Only three states, Nebraska, South Dakota, and Oklahoma achieved average capacity factors over 40%. Most states, including California, produced at under 30%.
Regional variations in production were also pronounced with the lowest average capacity factors found on both the east and west coasts and the highest capacity factors, by state, found in the mountain and plain regions, correlating closely with NREL wind maps.
The claim that wind projects in the U.S. are achieving 30% average capacity factors nationally may be accurate but not meaningful when considering that state RPS mandates are based on local resources. For states like New York and Pennsylvania, where average capacity factors are in the low- to mid- 20% range, many more wind turbines and related infrastructure (transmission) will be needed to meet RPS mandates than originally forecasted. resulting in increased costs and impacts.
Couple this with the fact that wind production in most states is seasonal with summer months producing at half that of winter months and also concentrated during periods of low demand (night time) — much of the energy arrives as excess energy making it less useful.
The Role of Government Subsidies
More than half of the installed wind in the U.S. when measured in megawatts was built under the Section 1603 grant program which imposed no performance criteria on projects. Instead, the program substituted government largess for private investment, but with no accountability. Developers were rewarded for building turbines even in areas with marginal winds. The race to place projects in service before the end of 2012 was more about collecting 1603 grant money than producing quality wind facilities. Wind performance data for 2013 and 2014 will reveal how much this will be a factor in lowering capacity factors.
The DOE is now stating that its revised report on wind energy will study U.S. energy policy as opposed to promoting it. “We want to deal in the realities [of the technology] and we also want to be sensitive to the concerns of the DOE’s sister agencies,” said Jose Zayas, the DOE’s director of the wind and water power technologies office.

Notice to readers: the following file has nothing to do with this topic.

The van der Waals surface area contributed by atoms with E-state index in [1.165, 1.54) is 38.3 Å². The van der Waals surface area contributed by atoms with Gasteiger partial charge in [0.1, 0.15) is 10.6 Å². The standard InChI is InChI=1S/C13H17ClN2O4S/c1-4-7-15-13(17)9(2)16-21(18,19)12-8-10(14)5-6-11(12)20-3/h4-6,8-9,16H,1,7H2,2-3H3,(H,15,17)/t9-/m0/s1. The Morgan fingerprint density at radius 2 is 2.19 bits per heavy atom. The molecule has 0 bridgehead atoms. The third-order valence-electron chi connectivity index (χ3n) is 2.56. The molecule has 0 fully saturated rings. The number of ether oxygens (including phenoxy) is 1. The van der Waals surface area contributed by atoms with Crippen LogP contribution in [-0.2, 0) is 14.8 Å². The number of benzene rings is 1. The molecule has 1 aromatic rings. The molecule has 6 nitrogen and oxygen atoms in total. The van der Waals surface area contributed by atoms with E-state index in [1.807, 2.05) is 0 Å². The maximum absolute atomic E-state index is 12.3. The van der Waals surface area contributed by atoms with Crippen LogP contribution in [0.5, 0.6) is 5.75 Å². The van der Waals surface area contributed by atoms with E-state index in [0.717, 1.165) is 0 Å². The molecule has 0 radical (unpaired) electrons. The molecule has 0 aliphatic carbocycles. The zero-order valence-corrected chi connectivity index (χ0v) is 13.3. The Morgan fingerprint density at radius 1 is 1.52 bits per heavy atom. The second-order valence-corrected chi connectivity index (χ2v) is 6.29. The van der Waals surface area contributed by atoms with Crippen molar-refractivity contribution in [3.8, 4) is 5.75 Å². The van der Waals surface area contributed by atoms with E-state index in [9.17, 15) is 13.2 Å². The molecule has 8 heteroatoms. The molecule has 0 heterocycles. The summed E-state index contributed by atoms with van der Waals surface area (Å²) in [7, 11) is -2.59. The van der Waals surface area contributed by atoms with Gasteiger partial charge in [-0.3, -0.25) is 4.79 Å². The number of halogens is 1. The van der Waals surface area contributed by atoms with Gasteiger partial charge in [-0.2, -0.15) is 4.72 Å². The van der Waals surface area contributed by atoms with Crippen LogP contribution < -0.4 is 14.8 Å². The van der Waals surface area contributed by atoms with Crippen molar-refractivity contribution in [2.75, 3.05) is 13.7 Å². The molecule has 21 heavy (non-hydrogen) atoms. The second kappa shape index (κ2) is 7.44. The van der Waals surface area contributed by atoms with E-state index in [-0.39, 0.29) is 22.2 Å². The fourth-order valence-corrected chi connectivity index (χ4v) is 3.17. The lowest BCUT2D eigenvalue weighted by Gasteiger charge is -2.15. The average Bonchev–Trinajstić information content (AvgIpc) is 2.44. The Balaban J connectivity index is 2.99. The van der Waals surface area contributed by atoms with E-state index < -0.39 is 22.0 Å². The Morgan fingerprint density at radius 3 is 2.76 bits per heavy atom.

Such would be a deviation from DOE’s aggressive promotion of wind energy. It’s essential the Department of Energy provide independent and comprehensive analysis that acknowledges the limitations and risks of relying on largely unpredictable and non-dispatchable energy sources. The public deserves answers and not unrealistic advocacy.
 At the end of 2007, installed wind in the U.S was about 16,500 MW. At the end of 2012, wind installations were at 60,000 MW.
 New York, Nevada, Washington, Michigan, Maine, California.
 Given the precipitous decline in electricity demand since 2008, these figures will likely be throttled back in any revised study by DOE.
 Some of the reduced performance could be tied to transmission curtailment but this information is not publicly available.
The ‘re-study’ by DOE will be welcome. Perhaps it’ll afford the opportunity to discuss a complementary (primary) metric more meaningful to the question of meeting load than capcity factor. As Lisa points out, seasonal variation in wind renders moot the points claimed by wind proponents that “there’s enough wind to [satisfy] x% of domestic electricity…” Until and unless we start using a power-centric metric (like capacity credit, like capacity value, like dependable on-peak capacity) that’s tied to peak load [not some dressed up short time frame average capcity factor] in probabalistic terms, I fear the de-evolution of electricity policy and technology will continue.
Who, with any knowledge of the US electricity grid, could possibly have imagined that an expensive, intermittent, non-dispatchable source of electricity would not be the ideal replacement for low cost, reliable, dispatchable generation? (sarc off)